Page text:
Membrane-based water separation processes utilize semi-permeable membranes to retain dissolved solids and contaminants. Deployment of these technologies for desalination and wastewater reuse has the potential to sustainably increase the supply of potable, agricultural, and industrial water. Despite considerable development of semi-permeable membranes in the last decades, several design obstacles hampering their progress have yet to be overcome. Specifically, major membrane improvements are currently sought with respect to their performance and productivity, as well as their resistance to fouling.
This dissertation research aims at the advancement of semi-permeable membranes by rational optimization of their design to: (i) understand and improve their transport properties and (ii) reduce fouling by organic molecules and delay biofouling by microorganisms. In particular, thin-film composite polyamide membranes for both reverse osmosis and forward osmosis processes are the main target of the investigation.
The structural and physicochemical properties of thin-film composite membranes are both characterized and tailored through implementation of original techniques and novel functionalization protocols. The membrane structure and morphology are rationally modified to enhance the mass transport within the support layer. The influence of fabrication conditions on support layer formation and on its final structure is elucidated. The intricate interrelationship among the performance of the different layers of the composite membrane is highlighted and a new protocol is developed to characterize the transport properties of membranes deployed in forward osmosis processes.
Novel approaches to impart targeted properties to the active surface of thin-film composite membranes are also proposed. The functionalization is achieved by exploiting the inherent moieties of the polyamide layer to irreversibly bind nanomaterials with desired properties. An experimental method to determine the concentration of negatively-charged functional groups at the polyamide surface is initially developed, utilizing uranyl acetate and toluidine blue O dye as probes. In one instance, covalent bonds between these polyamide moieties and antimicrobial single-walled carbon nanotubes are formed. The presence of surface-bound biocidal material is confirmed by experiments using E. coli cells that demonstrate an enhanced bacterial cytotoxicity for the functionalized membranes, which can delay the onset of membrane biofouling during operation. In other experiments, superhydrophilic silica nanoparticles are tightly tethered to the membrane surface to produce a highly hydrophilic and wettable membrane. Reduced organic fouling and lower foulant-membrane interactions are observed for the hydrophilic membranes. The reduced fouling of the functionalized membranes is attributed to the bound hydration layer at the surface that creates a barrier for foulant adhesion.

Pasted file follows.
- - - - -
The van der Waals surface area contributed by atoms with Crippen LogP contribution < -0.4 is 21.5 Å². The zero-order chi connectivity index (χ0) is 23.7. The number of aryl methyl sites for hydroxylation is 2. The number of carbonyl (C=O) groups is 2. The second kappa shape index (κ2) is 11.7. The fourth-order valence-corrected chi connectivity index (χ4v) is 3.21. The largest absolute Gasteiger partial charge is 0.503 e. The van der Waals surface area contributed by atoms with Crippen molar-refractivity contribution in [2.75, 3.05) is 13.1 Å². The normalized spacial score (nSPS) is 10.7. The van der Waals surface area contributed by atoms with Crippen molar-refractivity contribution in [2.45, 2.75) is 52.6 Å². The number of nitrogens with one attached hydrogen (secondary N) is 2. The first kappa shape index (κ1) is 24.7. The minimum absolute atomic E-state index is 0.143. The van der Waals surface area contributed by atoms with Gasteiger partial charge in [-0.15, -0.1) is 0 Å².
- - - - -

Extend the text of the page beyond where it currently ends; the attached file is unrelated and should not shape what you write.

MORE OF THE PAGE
This dissertation research has direct implications for improving the performance of membrane-based separation processes by increasing membrane productivity, and by reducing and delaying their fouling and biofouling. The proposed characterization and functionalization platforms also show potential for use on other surfaces and materials.
|Commitee:||Osuji, Chinedum, Peccia, Jordan|
|Department:||Chemical and Environmental Engineering|
|School Location:||United States -- Connecticut|
|Source:||DAI-B 74/05(E), Dissertation Abstracts International|
|Subjects:||Chemical engineering, Environmental engineering, Materials science|
|Keywords:||Forward osmosis, Membranes, Reverse osmosis, Thin-film composites, Wastewater reuse, Water separation, Water treatment|
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